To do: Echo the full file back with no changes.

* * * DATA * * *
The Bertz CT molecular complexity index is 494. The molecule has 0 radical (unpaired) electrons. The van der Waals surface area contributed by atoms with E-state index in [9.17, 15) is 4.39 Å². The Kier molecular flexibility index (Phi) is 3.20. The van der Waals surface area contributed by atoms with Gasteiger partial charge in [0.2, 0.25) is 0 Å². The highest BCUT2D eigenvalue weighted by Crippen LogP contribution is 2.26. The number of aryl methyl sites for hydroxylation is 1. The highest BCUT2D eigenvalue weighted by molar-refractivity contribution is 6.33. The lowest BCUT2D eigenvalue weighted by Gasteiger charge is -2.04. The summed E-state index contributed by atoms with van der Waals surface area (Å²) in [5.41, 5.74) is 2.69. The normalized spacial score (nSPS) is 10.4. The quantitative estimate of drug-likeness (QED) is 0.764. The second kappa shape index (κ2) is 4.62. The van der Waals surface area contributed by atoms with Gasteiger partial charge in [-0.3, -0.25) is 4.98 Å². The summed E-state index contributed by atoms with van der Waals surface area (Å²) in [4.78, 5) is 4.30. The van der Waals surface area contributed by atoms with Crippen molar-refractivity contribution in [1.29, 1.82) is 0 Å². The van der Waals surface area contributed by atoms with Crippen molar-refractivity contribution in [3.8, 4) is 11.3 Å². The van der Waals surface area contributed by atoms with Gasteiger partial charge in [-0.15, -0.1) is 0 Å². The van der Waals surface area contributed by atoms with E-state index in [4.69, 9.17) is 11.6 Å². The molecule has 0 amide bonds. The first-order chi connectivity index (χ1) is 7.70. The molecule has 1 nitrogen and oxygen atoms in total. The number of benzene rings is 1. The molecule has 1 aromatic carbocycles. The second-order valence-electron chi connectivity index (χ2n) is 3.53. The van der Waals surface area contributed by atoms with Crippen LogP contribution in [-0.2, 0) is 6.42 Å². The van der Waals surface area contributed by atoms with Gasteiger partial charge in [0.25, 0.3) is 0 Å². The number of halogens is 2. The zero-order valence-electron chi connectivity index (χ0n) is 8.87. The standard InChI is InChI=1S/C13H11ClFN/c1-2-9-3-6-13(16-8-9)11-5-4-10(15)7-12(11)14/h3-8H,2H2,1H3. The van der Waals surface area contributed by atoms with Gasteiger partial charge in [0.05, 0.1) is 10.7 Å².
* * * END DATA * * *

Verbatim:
The Bertz CT molecular complexity index is 494. The molecule has 0 radical (unpaired) electrons. The van der Waals surface area contributed by atoms with E-state index in [9.17, 15) is 4.39 Å². The Kier molecular flexibility index (Phi) is 3.20. The van der Waals surface area contributed by atoms with Gasteiger partial charge in [0.2, 0.25) is 0 Å². The highest BCUT2D eigenvalue weighted by Crippen LogP contribution is 2.26. The number of aryl methyl sites for hydroxylation is 1. The highest BCUT2D eigenvalue weighted by molar-refractivity contribution is 6.33. The lowest BCUT2D eigenvalue weighted by Gasteiger charge is -2.04. The summed E-state index contributed by atoms with van der Waals surface area (Å²) in [5.41, 5.74) is 2.69. The normalized spacial score (nSPS) is 10.4. The quantitative estimate of drug-likeness (QED) is 0.764. The second kappa shape index (κ2) is 4.62. The van der Waals surface area contributed by atoms with Gasteiger partial charge in [-0.3, -0.25) is 4.98 Å². The summed E-state index contributed by atoms with van der Waals surface area (Å²) in [4.78, 5) is 4.30. The van der Waals surface area contributed by atoms with Crippen molar-refractivity contribution in [1.29, 1.82) is 0 Å². The van der Waals surface area contributed by atoms with Crippen molar-refractivity contribution in [3.8, 4) is 11.3 Å². The van der Waals surface area contributed by atoms with Gasteiger partial charge in [-0.15, -0.1) is 0 Å². The van der Waals surface area contributed by atoms with E-state index in [4.69, 9.17) is 11.6 Å². The molecule has 0 amide bonds. The first-order chi connectivity index (χ1) is 7.70. The molecule has 1 nitrogen and oxygen atoms in total. The number of benzene rings is 1. The molecule has 1 aromatic carbocycles. The second-order valence-electron chi connectivity index (χ2n) is 3.53. The van der Waals surface area contributed by atoms with Crippen LogP contribution in [-0.2, 0) is 6.42 Å². The van der Waals surface area contributed by atoms with Gasteiger partial charge in [0.25, 0.3) is 0 Å². The number of halogens is 2. The zero-order valence-electron chi connectivity index (χ0n) is 8.87. The standard InChI is InChI=1S/C13H11ClFN/c1-2-9-3-6-13(16-8-9)11-5-4-10(15)7-12(11)14/h3-8H,2H2,1H3. The van der Waals surface area contributed by atoms with Gasteiger partial charge in [0.05, 0.1) is 10.7 Å².